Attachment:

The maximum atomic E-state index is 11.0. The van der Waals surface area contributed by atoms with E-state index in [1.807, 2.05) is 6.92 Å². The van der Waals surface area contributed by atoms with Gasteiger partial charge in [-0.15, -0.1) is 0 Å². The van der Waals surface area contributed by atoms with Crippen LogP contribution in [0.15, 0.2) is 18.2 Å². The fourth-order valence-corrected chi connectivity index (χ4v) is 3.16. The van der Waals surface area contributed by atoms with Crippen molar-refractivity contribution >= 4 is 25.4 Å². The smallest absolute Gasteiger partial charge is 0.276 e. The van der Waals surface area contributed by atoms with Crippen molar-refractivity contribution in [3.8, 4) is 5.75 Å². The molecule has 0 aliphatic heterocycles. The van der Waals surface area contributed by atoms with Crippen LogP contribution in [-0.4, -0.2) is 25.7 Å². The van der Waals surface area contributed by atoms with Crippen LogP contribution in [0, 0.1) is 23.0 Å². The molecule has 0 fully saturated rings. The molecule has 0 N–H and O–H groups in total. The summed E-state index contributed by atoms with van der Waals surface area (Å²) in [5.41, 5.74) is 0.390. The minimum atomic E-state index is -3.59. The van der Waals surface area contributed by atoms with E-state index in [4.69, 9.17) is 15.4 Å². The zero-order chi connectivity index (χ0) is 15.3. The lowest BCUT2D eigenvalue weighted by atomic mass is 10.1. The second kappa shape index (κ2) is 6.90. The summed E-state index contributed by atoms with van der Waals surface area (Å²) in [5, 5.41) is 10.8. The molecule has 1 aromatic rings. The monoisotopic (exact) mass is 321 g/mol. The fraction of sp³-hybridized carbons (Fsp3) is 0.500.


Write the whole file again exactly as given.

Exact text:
The maximum atomic E-state index is 11.0. The van der Waals surface area contributed by atoms with E-state index in [1.807, 2.05) is 6.92 Å². The van der Waals surface area contributed by atoms with Gasteiger partial charge in [-0.15, -0.1) is 0 Å². The van der Waals surface area contributed by atoms with Crippen LogP contribution in [0.15, 0.2) is 18.2 Å². The fourth-order valence-corrected chi connectivity index (χ4v) is 3.16. The van der Waals surface area contributed by atoms with Crippen molar-refractivity contribution >= 4 is 25.4 Å². The smallest absolute Gasteiger partial charge is 0.276 e. The van der Waals surface area contributed by atoms with Crippen molar-refractivity contribution in [3.8, 4) is 5.75 Å². The molecule has 0 aliphatic heterocycles. The van der Waals surface area contributed by atoms with Crippen LogP contribution in [-0.4, -0.2) is 25.7 Å². The van der Waals surface area contributed by atoms with Crippen LogP contribution in [0, 0.1) is 23.0 Å². The molecule has 0 fully saturated rings. The molecule has 0 N–H and O–H groups in total. The summed E-state index contributed by atoms with van der Waals surface area (Å²) in [5.41, 5.74) is 0.390. The minimum atomic E-state index is -3.59. The van der Waals surface area contributed by atoms with E-state index in [4.69, 9.17) is 15.4 Å². The zero-order chi connectivity index (χ0) is 15.3. The lowest BCUT2D eigenvalue weighted by atomic mass is 10.1. The second kappa shape index (κ2) is 6.90. The summed E-state index contributed by atoms with van der Waals surface area (Å²) in [5, 5.41) is 10.8. The molecule has 1 aromatic rings. The monoisotopic (exact) mass is 321 g/mol. The fraction of sp³-hybridized carbons (Fsp3) is 0.500.